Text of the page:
Apple apologises for iOS Maps debacle, promises improvement


Apple has officially apologised for the whole iPhone Maps fiasco, which has caused quite the racket since it rolled out with iOS 6.

In an open letter to disgruntled customers, Apple boss Tim Cook said he was “extremely sorry” for the anger and frustration caused by the less than stellar mapping software and assured the company is “doing everything we can to make Maps better”.

The move to put its hands up will both shock and please tech waters, who derided the iGiant for its decision to boot Google Maps as the native mapping solution on iOS devices.

Despite bringing new and arguably useful features such as voice support, turn-by-turn navigation and 3D Flyover, Apple’s Maps fell short of delivering the level of accuracy and reliability that iFans have come to expect.

Previously, Apple said Maps would improve the more it gets used due to being a cloud-based service. However, that failed to pacify early adopters who queued up for hours (even days) and shelled out good money to get their hands on the just-launched iPhone 5.

Whether Cook’s apology will have the desired effect and encourage more patience amongst users remains to be seen. However, Apple’s rivals will doubtless be cherishing this moment and preparing yet more insults to hurl at the tech titan.

Perhaps unsurprisingly, the complaints about Maps had little adverse impact on the sales of the iPhone 5, which still raced to five million units in its launch weekend.

Google, meanwhile, has yet to reveal whether it will release a standalone app for iOS, though it has stated it plans to support all platforms and devices.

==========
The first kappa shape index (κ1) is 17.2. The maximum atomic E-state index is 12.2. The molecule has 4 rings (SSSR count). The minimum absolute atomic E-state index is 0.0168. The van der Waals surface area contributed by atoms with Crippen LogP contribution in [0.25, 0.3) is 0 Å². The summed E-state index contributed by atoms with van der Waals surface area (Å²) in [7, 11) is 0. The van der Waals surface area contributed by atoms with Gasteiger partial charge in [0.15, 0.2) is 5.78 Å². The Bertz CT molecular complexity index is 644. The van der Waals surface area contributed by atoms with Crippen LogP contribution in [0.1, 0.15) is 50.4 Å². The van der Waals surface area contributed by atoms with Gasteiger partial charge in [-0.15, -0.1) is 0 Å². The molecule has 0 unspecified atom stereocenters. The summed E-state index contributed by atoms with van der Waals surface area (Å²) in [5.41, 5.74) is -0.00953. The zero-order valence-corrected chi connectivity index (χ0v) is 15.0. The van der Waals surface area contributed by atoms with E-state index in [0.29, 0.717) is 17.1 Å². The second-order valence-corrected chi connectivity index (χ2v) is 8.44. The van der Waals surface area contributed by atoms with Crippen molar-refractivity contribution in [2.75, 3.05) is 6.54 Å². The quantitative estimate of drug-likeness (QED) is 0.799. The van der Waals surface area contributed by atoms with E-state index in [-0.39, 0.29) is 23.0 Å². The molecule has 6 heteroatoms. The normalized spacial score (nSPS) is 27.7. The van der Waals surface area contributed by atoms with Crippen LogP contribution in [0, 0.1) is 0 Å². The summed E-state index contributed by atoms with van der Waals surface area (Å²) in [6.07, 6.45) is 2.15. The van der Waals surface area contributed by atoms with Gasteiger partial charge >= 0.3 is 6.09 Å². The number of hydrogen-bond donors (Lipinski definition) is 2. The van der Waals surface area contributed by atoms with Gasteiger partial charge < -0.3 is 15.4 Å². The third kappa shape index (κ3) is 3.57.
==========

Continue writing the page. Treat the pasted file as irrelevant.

Kenya to switch off ‘fake’ mobile phones

kenya mobile phones peoples phone

Kenya has confirmed that a switch-off of counterfeit mobile phones will take place at the end of the month.
In addition, networks will be forbidden from activating new “fake” devices bought after 1 October.
Government officials said the move was designed to protect consumers from hazardous materials and to safeguard mobile payment systems. They added it should also help them track users and limit violence ahead of March’s general election.
The action had originally been scheduled to take place at the end of 2011, but was twice delayed to give subscribers a chance to replace their devices. However, the Ministry of Information and Communications has said this would not happen again.
The government said three million users were using counterfeit handsets as of June. Official data suggests the country had 29 million mobile phone subscribers at the end of March.
The Communications Commission of Kenya (CCK) defines fake handsets as “copies of popular brands and models made from sub-standard materials” that have not been licensed by the organisation. They are sourced from China and other parts of Asia, as well as Nigeria and South Africa.
The CCK said “sub-standard components” were often used which had not been put through safety checks and might emit higher than recommended radiation levels. They have proved popular since they are often sold at a heavy discounts to legitimate models, thanks in part to the fact that retailers avoid paying import taxes. But the commission said they had caused an increase of dropped calls for all users because of “their inability to connect seamlessly to the mobile networks”.
Law enforcement agencies had also complained that some of the devices used duplicated IMEI (International Mobile Equipment Identifier) codes, making it difficult to track down users suspected of using their handsets to plan crimes.
In addition, when the government publicised the switch-off in June it also linked the move to efforts to restrict fraud.